School Board appointment causes division in Council

Published 7:00 am Wednesday, February 19, 2020

A divisive matter controlled most of the Picayune City Council’s meeting Tuesday, which focused on the appointment of a member to Picayune School District’s Board of Trustees.
The matter at hand concerned the reappointment of long time Board of Trustees member Rev. Edward Stubbs, who was the only black member of that Board. When the matter came up for a vote, Councilor Larry Breland took the offensive, vaguely alleging that Stubbs would be voted down, and another person nominated to take his place.
After stating that the Board needed to retain what little minority representation was currently in place, he accused one or more of the rest of the Council of trying to appoint another member, but no such motion had been made at that point.
The matter became clearer when the Item asked if Breland expected another person to be nominated, to which Breland referred the Item to Mayor Ed Pinero. Pinero confirmed that a resume for another candidate had been submitted, later determined to be Jarell Myers.
Discussion of the matter capitalized on more than 40 minutes of Tuesday’s meeting where Breland accused the other Councilors of creating division in the city. He then called several community members to make comments as to why the Council should keep Stubbs, including Rev. Brian Dees, Charlie Johns, and Rev. Joey Mark. All three spoke highly of Stubbs and gave reasons as to why he should remain on the Board.
Mark accused the Council to be engaging in unethical practices.
“It’s the Good Ole Boy system in Picayune…,” Mark said, which resulted in applause from much of the audience in attendance, which was standing room only.
Johns described the actions of the Council to that of having a rope being put around his neck.
In the end, the Council voted 3-3 on the matter, meaning the matter failed. Pinero, Breland and Councilor Lynn Bogan Bumpers voted to keep Stubbs on the Board. Councilors Tammy Valente, Wayne Gouguet and Janice Miller Stevens voted against Stubbs’ reappointment.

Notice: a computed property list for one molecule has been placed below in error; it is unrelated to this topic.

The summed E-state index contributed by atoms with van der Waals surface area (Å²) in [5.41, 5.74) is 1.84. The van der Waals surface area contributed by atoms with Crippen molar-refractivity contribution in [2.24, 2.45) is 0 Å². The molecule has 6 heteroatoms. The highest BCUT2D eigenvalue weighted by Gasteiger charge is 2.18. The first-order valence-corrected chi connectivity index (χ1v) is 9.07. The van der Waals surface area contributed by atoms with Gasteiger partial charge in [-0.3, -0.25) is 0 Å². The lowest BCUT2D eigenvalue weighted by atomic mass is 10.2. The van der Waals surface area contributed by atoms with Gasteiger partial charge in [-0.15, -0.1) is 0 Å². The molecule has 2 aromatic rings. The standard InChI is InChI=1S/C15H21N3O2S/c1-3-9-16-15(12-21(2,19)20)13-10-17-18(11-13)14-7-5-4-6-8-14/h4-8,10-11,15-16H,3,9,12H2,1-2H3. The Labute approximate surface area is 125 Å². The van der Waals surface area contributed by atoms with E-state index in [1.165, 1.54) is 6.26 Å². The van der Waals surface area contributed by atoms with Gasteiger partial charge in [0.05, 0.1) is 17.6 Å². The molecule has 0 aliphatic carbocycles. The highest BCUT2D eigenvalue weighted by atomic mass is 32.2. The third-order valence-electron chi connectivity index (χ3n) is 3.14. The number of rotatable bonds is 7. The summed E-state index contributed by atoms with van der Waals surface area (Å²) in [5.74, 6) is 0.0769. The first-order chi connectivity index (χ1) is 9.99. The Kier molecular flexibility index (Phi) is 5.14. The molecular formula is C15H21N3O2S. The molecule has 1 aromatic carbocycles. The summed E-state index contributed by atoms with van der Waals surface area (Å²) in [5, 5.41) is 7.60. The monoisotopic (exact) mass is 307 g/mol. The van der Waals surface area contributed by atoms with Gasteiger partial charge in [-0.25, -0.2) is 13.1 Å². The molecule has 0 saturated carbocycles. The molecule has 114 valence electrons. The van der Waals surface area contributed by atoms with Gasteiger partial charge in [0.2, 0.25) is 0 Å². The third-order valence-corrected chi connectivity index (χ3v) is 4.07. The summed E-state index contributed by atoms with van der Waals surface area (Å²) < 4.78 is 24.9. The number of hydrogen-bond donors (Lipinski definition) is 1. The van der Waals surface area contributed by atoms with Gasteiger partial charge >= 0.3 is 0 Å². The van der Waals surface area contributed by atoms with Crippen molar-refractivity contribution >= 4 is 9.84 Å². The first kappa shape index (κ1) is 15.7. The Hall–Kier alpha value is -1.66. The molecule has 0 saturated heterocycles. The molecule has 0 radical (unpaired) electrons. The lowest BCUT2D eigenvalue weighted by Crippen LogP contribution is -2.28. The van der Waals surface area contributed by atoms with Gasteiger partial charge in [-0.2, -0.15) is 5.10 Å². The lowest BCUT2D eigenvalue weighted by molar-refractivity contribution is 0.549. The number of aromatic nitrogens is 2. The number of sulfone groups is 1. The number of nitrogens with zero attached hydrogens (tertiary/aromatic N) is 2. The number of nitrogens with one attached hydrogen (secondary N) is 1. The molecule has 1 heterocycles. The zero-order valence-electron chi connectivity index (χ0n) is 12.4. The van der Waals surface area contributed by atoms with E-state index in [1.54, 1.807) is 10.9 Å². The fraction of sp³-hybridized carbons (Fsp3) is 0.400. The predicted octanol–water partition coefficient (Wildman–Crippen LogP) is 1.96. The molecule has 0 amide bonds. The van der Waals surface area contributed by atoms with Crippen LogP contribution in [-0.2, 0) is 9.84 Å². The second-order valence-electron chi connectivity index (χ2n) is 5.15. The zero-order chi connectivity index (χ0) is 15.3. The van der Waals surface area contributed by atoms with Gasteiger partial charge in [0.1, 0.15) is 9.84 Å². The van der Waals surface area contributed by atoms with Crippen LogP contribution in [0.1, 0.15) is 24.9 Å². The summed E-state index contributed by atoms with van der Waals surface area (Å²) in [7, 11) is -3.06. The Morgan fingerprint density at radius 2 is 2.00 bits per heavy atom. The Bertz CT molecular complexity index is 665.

After the vote, Breland continued to voice his opposition on how the matter ended.
When it was time for the second nomination, Gouguet nominated Myers. It was that point that Breland and Dees accused the Council of having prior knowledge of an attempt to replace Stubbs. Dees even approached the Council to ask who put Myers up for consideration. For a time no one spoke up, but after Dees accused Gouguet by name of being behind Myers’ nomination, Gouguet admitted he saw Myers’ resume and felt he would be a good addition to the School Board.
Valente said she approved of Meyers’ nomination since she is familiar with him and his reputation in the community.
As she attempted to give her side, members of the audience continued to interrupt her with cries of objection. Several times during the discussion, cries of “order, order!” could be heard from law enforcement officers in attendance.
In spite of the discussion moving to Myers’ appointemt, Breland continued his objection to the removal of Stubbs.
“You hit me upside the head and it hurts and you tell me I’m out of order,” Breland said.
As the Council moved to vote on the appointment of Myers, Dees pleaded to Pinero to table the matter. Pinero said that by law he can not make a motion and that a motion was already on the table. To table the matter, both Stevens and Gouguet would have had to rescind their second and motion respectively, to which both declined.
When it came to a vote, Gouguet, Bumpers, Pinero, Valente and Stevens voted for Myers’ appointment to the Board. Breland voted against that appointment.

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